Community Research and Development Information Service - CORDIS

Microelectronic screen printing using etched foil screens

Screen printed multilayer circuits with 50 um lines and spaces have been fabricated. The project covered developments of screen, paste and printer to achieve this. Etched foil screens have been developed which are capable of printing 50 um lines and spaces. Screen printing is widely used in the microelectronics industry for fabrication of circuitry. The process is wholly additive (efficient), fast (cost-effective) and well understood (reliable). Other high definition technologies are subtractive and costly. A fundamental limitation to the feature size reduction that can be achieved using screen printing is imposed by the periodic nature of the mesh screen. Once a feature is reduced below 2 mesh counts in size, the mesh wires become dominant in defining edges. In the foil screen, the mesh is replaced by a stainless-steel foil, and mesh openings are produced by etching paste feeder holes. Computer aided design (CAD) software generates a hole pattern to accurately align with every pattern feature. Standard thick film printing equipment and pastes may be used, but optimum registration and resolution will be achieved with the associated advanced printer and paste. Advanced techniques have been developed for the production of sub-micron particle size, high performance thick film fine line printing pastes. A paste based on these methods, in a rheology optimized for etched foil screens has been developed, and printability, bondability and adhesion life testing completed. Advanced printer design has made available print-to-print and layer-to-layer registration within +/- 15 um. This has been achieved by the addition of a high resolution optical alignment system to a highly stable machine base. These development were brought together in the fabrication and test of two different multilayer (5 and 6 conductor layer) multichip module (MCM) circuits. Some of the prints contained over 10 m of tracking at dimensions down to 50 um line and space. This development marks the introduction of a technology set to improve the resolution of thick film screen printing by half an order of magnitude.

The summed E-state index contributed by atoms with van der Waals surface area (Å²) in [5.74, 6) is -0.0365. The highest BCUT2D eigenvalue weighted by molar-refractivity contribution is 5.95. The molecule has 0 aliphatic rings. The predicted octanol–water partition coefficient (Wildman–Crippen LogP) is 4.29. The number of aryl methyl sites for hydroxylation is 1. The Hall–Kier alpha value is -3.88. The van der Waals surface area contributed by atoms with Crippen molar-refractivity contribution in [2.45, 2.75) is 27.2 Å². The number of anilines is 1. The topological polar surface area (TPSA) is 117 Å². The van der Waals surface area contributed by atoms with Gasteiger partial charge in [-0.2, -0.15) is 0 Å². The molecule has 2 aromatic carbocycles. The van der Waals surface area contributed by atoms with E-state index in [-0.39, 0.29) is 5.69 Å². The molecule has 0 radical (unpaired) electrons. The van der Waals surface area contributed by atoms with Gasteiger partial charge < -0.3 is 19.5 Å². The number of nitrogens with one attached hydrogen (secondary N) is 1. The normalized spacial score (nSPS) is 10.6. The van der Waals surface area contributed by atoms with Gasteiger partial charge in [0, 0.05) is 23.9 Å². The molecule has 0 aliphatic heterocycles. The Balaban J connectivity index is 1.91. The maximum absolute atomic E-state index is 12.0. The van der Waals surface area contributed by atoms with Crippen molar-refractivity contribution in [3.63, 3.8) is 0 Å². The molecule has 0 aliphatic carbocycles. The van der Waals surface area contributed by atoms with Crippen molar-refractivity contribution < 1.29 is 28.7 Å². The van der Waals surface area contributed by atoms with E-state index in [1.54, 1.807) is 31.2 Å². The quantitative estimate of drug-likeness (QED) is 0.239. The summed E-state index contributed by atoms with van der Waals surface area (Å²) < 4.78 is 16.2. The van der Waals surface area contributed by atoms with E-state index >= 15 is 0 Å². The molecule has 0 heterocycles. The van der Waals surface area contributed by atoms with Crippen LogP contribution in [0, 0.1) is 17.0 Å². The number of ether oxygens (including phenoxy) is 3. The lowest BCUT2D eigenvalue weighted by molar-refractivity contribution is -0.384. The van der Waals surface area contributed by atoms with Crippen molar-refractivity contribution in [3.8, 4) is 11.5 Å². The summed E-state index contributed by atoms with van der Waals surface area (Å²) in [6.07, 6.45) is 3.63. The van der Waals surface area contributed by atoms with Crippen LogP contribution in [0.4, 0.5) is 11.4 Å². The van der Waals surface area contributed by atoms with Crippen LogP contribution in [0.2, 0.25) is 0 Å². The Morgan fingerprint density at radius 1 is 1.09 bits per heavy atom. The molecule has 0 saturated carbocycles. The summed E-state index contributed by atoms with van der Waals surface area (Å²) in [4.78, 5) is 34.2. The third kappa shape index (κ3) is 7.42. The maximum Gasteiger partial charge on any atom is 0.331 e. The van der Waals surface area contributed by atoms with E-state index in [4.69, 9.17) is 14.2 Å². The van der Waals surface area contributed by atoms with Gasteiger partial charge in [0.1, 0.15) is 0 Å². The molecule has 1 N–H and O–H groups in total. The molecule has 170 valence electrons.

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Chris ROBERTSON, (Microelectronics Group Manager)
Tel.: +44-1372-367204
Fax: +44-1372-367134
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